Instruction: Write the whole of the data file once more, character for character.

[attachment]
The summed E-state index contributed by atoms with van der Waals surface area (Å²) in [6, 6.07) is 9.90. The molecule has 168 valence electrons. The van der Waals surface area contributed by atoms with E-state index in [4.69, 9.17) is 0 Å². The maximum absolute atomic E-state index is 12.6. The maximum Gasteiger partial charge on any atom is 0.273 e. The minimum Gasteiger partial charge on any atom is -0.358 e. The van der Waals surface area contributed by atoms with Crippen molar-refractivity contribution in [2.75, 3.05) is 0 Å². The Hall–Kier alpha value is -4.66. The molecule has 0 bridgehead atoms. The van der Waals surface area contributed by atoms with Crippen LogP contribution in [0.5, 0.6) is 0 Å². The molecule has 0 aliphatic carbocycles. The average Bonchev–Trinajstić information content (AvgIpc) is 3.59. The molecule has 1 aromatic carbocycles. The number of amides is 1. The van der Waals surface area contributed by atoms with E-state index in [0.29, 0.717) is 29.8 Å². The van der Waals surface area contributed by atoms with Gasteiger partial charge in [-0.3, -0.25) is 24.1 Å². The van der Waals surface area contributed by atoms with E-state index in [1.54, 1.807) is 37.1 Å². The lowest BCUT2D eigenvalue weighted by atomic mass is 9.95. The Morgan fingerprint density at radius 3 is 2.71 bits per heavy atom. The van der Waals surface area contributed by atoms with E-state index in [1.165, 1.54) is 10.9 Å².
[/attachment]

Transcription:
The summed E-state index contributed by atoms with van der Waals surface area (Å²) in [6, 6.07) is 9.90. The molecule has 168 valence electrons. The van der Waals surface area contributed by atoms with E-state index in [4.69, 9.17) is 0 Å². The maximum absolute atomic E-state index is 12.6. The maximum Gasteiger partial charge on any atom is 0.273 e. The minimum Gasteiger partial charge on any atom is -0.358 e. The van der Waals surface area contributed by atoms with Crippen molar-refractivity contribution in [2.75, 3.05) is 0 Å². The Hall–Kier alpha value is -4.66. The molecule has 0 bridgehead atoms. The van der Waals surface area contributed by atoms with Crippen LogP contribution in [0.5, 0.6) is 0 Å². The molecule has 0 aliphatic carbocycles. The average Bonchev–Trinajstić information content (AvgIpc) is 3.59. The molecule has 1 aromatic carbocycles. The number of amides is 1. The van der Waals surface area contributed by atoms with E-state index in [0.29, 0.717) is 29.8 Å². The van der Waals surface area contributed by atoms with Gasteiger partial charge in [-0.3, -0.25) is 24.1 Å². The van der Waals surface area contributed by atoms with E-state index in [1.54, 1.807) is 37.1 Å². The lowest BCUT2D eigenvalue weighted by atomic mass is 9.95. The Morgan fingerprint density at radius 3 is 2.71 bits per heavy atom. The van der Waals surface area contributed by atoms with E-state index in [1.165, 1.54) is 10.9 Å².